I’m working with a practice now where the billing department and front desk are in completely separate parts of the organization. For a claim to make it from the front desk to billing, there are at least 15 channels it must go through first. Just think of the time that adds until reimbursement, not to mention the added confusion. Another organization was losing 3% of revenue on their second largest payer because they switched to virtual credit card payments. Those payments incur a fee to process through a practice merchant credit system, meaning the practice was actually paying money just to receive what they were already contractually due.
If you don’t have the time to do a full audit, you can get reports from your clearinghouse with data that may highlight the biggest problems: top reasons for denial, slowest payers, or the most common reasons for delays. But you have to start somewhere.
Ensure your staff is constantly being retrained and cross-trained
The only reason I learned about the intricacies and potential pitfalls of getting reimbursed is because I was lucky enough to work at a smaller practice with an old-school mentality. At my practice the owners believed in cross-training. Because we were small, they wanted everyone to know each other’s jobs in the event of an unexpected absence.
I found that in each function I performed, there were administrative nuances and burdens related to revenue cycles that I would have never found out about if I’d only focused on one position. Because of this approach the practice was efficient and understood every step of their billing and revenue processes. This allowed them to optimize revenue better than any renegotiation possibly could.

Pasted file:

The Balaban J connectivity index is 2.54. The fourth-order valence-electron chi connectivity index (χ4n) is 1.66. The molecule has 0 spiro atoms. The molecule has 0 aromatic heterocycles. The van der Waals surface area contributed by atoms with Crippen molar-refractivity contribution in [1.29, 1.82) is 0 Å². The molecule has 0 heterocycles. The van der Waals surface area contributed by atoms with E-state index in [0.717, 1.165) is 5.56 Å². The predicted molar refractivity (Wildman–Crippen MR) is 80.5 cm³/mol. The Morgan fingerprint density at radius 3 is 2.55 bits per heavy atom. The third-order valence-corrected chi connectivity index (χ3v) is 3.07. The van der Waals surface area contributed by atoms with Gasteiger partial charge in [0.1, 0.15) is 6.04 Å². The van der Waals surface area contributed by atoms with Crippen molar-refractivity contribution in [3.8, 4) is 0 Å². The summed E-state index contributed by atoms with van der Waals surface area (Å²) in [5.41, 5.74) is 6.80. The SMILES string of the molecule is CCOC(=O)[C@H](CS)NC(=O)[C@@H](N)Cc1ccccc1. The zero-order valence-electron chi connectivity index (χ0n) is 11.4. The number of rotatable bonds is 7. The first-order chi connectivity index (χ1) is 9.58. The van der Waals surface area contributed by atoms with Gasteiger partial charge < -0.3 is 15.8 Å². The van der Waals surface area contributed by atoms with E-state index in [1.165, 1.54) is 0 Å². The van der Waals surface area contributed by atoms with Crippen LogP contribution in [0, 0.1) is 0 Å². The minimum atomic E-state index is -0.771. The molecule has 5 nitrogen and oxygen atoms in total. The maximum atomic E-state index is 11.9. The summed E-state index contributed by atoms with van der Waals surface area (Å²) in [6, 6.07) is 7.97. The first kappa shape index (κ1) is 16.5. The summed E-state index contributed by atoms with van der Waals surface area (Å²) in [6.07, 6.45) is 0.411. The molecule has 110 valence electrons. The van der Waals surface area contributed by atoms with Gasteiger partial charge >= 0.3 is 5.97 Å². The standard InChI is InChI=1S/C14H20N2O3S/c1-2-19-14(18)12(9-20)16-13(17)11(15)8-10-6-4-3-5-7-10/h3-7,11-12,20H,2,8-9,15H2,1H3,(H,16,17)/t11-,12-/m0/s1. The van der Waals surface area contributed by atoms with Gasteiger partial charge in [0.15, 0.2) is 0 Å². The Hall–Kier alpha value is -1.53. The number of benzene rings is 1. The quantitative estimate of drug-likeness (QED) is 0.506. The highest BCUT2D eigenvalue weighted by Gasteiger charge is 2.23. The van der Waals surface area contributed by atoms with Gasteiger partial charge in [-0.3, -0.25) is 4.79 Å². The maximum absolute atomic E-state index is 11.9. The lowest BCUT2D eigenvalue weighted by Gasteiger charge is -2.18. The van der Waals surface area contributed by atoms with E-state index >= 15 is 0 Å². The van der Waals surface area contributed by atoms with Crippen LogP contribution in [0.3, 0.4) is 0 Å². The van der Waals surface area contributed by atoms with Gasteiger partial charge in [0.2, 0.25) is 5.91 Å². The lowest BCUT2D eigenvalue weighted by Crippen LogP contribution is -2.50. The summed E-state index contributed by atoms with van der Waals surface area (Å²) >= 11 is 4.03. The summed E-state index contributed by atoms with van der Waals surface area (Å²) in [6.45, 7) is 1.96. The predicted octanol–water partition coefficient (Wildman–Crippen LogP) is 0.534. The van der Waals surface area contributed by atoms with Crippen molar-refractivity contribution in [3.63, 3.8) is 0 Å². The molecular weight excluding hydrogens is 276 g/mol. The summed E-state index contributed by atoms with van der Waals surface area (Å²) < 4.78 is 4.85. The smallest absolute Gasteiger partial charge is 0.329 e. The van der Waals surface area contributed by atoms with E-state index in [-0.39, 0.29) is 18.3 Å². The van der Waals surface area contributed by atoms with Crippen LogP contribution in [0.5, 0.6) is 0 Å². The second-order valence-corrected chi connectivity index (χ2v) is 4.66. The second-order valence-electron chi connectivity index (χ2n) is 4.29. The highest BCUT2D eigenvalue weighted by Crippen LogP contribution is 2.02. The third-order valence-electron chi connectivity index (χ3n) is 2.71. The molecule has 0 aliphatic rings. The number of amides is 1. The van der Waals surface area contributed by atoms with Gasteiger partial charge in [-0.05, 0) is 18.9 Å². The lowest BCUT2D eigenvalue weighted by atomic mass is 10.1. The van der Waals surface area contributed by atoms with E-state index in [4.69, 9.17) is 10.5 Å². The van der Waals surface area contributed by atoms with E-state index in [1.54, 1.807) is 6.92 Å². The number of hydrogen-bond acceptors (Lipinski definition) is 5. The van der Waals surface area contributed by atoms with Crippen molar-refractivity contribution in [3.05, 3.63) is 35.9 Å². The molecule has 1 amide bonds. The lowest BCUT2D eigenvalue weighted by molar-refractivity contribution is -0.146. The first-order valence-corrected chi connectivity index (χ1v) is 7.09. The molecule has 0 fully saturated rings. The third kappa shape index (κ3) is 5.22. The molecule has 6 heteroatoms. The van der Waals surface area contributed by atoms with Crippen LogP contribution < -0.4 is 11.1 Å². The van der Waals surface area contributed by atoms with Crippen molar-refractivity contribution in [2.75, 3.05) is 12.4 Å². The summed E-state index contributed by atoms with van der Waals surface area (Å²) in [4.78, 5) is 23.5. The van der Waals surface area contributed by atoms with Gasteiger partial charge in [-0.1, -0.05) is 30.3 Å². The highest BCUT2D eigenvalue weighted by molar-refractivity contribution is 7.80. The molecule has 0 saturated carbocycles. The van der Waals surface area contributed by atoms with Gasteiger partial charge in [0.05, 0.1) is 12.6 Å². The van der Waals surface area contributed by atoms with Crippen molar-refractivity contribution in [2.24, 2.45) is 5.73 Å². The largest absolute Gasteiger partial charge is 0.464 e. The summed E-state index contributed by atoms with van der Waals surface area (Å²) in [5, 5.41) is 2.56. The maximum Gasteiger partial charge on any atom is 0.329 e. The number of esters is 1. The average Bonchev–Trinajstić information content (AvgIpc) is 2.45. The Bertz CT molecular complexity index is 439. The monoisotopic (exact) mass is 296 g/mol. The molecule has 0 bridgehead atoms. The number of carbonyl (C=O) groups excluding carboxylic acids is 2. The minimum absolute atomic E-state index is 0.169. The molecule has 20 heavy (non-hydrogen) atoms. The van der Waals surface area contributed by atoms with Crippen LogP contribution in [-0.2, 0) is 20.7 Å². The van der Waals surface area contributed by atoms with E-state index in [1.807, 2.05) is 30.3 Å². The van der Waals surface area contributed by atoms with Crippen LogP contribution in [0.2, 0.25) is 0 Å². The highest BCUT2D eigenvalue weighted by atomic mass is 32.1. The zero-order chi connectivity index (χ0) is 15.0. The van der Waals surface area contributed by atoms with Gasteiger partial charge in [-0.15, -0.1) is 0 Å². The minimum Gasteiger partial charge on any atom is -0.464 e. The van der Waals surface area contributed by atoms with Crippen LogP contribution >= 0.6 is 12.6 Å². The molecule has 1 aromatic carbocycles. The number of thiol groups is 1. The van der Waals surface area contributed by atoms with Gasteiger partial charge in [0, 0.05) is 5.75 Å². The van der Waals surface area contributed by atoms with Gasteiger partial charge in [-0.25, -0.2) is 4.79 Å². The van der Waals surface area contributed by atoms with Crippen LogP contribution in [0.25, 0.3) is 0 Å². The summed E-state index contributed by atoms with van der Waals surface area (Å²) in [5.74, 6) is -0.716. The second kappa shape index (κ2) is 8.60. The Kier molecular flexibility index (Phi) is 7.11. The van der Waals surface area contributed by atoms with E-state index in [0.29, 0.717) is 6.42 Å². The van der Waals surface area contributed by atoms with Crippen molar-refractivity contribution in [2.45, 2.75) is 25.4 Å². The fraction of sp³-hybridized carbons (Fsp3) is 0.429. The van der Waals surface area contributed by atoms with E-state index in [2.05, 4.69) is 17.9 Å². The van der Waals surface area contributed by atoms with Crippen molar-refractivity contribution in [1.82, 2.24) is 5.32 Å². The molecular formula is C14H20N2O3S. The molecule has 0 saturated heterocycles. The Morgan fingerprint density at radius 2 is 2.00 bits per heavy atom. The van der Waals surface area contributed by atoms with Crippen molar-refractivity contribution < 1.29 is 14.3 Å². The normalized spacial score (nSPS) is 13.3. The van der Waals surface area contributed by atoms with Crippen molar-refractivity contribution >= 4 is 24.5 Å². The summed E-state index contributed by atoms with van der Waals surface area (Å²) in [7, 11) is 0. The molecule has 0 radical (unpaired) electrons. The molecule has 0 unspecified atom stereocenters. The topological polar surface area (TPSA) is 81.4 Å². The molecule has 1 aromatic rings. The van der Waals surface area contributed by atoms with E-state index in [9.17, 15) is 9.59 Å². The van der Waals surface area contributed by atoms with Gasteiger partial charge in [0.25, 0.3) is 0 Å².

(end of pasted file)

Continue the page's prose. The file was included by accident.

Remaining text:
New doctors just starting practices are, paradoxically, the ones that still have an old-school view of what the front desk does. There was a time when all you had to do was find the friendliest person you possibly could.
Friendliness still matters. But over time the front desk has become the front line for revenue cycle management, burdened with more and more of the responsibility for billing and reimbursement. Out of everyone in the office, it’s most critical that they understand payers, plans, coverage types, clean data documentation, referral processes, required advance notifications, and more.
Only when you’ve taken the time to ensure your staff is up to speed can you stop the bleeding. Actually, you can do more than that-you can set yourself up for optimal revenue, prepare for the transition to value-based care, and begin to think about actually innovating your revenue cycle management to unlock even better, more efficient streams. Communication, education, and focus on the revenue cycle are essential when it comes to proper management.
All you need is the right attitude and willingness to face some hard truths. Which are a whole lot easier to face than the hard decisions that might come if you don’t.
Shawntea (Taya) Moheiser, CMPE, CMOM is an author, speaker, and owner of ITS Healthcare, LLC, a healthcare consulting company focused on innovation in healthcare management. She recently spoke at MGMA’s 2019 Annual Conference in New Orleans on this very same subject.